Select Committee on Science and Technology Written Evidence

Memorandum by Mrs Dorothy Morgan Evans

  I suffer from progressive visual impairment due to macular degeneration. My experience during the past two years has demonstrated the difficulties arising from the fragmented nature of the services that are theoretically available to the visually handicapped and the consequent problems in accessing them. Responsibilities are split between statutory authorities (hospitals, social work), private practitioners (consultants, opticians) and voluntary bodies (RNIB, local blind welfare societies, societies devoted to specific visual handicaps eg macular disease, glaucoma). These agencies vary in competence and helpfulness.

  The difficulty for people newly affected with visual difficulties is how to access the information needed to restore some semblance of normality and independence. What is needed is something more practical than pious invocation of more communication and cooperation between all concerned. From a personal point of view, a discussion with somebody knowledgeable about what is available and suitable at the point of diagnosis would have been of great benefit. As it was, my initial and only contact with the Social Work Department was to receive a bewildering number of forms (that I could not read) through the post, though admittedly the accompanying letter did offer me a chance to talk about my "feelings" which might have been helpful to some people. But my need was for information about how I could manage life without being able to write or read. And if there is any single definitive source of information I have still not found it. In fact, after two years of delving and ferreting about I am probably it! There are amazing devices available and my independence has been secured because I have one way or another discovered and bought them. But most of the information I managed to obtain eventually came from retailers of the equipment who were very helpful but are not perhaps the most disinterested of advisers.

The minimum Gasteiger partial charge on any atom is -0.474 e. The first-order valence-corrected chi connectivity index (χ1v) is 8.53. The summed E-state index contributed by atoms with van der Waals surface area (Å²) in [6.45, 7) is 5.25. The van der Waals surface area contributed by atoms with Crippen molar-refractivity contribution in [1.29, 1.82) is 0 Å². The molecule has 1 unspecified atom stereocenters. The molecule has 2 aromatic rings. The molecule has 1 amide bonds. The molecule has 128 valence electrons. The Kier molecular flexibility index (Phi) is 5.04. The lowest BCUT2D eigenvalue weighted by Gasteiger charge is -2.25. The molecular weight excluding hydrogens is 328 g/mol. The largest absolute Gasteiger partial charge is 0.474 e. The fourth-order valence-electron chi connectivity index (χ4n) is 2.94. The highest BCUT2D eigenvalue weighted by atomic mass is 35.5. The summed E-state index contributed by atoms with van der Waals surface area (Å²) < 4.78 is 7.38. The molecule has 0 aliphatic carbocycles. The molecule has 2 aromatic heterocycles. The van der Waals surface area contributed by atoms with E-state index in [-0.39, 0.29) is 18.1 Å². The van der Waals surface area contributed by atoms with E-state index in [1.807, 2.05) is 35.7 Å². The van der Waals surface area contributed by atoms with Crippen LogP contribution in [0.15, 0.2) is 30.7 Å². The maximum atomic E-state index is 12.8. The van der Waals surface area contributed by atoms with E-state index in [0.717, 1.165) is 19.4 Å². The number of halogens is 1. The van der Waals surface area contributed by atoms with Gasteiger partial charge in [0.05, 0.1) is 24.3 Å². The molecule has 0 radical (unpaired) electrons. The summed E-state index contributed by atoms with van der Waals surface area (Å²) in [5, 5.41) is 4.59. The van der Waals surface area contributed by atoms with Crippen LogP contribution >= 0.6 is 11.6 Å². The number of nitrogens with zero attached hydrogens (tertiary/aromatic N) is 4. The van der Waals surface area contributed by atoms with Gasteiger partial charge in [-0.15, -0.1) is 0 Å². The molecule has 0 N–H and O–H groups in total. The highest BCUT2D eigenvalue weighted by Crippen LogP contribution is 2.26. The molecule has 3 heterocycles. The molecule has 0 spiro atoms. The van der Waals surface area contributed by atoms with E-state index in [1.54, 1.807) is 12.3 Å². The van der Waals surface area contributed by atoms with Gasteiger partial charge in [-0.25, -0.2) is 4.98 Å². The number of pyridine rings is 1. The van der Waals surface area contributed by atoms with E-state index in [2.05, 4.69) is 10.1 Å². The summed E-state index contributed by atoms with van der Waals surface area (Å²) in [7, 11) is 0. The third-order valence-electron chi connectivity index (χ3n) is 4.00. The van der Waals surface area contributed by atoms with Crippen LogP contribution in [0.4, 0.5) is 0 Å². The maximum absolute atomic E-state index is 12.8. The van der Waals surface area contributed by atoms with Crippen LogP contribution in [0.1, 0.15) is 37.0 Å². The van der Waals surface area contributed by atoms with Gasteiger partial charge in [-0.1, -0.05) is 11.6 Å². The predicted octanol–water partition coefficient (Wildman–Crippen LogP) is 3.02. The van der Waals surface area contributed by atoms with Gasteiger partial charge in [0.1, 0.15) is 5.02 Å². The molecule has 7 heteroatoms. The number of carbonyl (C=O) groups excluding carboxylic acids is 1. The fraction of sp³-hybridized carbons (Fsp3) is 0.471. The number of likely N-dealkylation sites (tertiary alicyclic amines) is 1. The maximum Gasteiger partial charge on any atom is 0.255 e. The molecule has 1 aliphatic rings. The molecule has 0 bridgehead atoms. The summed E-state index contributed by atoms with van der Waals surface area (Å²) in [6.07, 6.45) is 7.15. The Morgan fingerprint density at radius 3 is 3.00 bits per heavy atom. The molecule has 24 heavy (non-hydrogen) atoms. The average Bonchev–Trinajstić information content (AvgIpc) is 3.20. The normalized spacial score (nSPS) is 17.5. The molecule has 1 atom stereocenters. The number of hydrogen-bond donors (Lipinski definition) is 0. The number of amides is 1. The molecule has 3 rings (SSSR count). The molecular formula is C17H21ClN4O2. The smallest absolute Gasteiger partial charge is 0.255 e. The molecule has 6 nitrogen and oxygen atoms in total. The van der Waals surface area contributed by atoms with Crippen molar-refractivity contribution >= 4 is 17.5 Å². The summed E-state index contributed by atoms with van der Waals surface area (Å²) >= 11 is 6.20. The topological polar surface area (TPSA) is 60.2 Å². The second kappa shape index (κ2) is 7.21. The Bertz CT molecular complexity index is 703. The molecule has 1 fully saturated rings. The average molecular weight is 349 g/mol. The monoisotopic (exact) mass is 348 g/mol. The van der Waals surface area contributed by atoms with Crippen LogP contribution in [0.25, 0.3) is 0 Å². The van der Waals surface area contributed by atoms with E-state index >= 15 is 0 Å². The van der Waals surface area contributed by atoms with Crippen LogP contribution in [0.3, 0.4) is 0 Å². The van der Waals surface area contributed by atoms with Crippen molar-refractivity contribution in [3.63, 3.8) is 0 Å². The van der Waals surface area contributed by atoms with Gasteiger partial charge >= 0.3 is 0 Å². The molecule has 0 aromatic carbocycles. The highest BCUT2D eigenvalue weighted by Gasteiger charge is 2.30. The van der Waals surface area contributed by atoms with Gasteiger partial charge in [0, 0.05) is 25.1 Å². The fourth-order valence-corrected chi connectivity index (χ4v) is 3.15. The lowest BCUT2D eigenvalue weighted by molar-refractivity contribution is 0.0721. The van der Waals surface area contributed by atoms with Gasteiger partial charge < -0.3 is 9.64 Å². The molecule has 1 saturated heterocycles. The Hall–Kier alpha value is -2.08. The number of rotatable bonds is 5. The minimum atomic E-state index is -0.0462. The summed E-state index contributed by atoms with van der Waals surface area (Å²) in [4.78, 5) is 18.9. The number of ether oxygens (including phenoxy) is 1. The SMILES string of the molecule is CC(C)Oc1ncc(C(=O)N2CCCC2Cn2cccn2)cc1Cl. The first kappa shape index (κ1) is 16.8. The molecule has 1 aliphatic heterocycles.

Which brings me to another "what could be done" point. The necessary equipment is expensive. I depend mainly on three principal tools: an adaptation for my computer which enables me to enlarge and manipulate the screen; a CCTV which allows me to enlarge printed matter up to 16 times; and a sort of electronic telescope which can also be adjusted for reading. I have spent over £5,000 on these gadgets, which to me are as essential as is a wheelchair for those without physical mobility. There is one concession—articles exclusively for the use of the blind are not subject to VAT—but there are some grey areas where the VAT man argues that others could use the devices and so exemption could be withdrawn. In any case the fact remains that the equipment is costly and I wonder if it needs to be. For instance, the oversize keyboard I am using cost £164 (though I did manage to reclaim the VAT after a struggle). It has occurred to me that if the cost cannot be brought down to a more reasonable level could not some national scheme of renting the more expensive items be devised? No doubt the notion of providing physically handicapped people with their own mobility cars seemed equally far-fetched at one time.

  I suppose that in the end it all comes down to what most afflicted people want to alleviate their various conditions—what do I need? where is it? how can I get it?

September 2004

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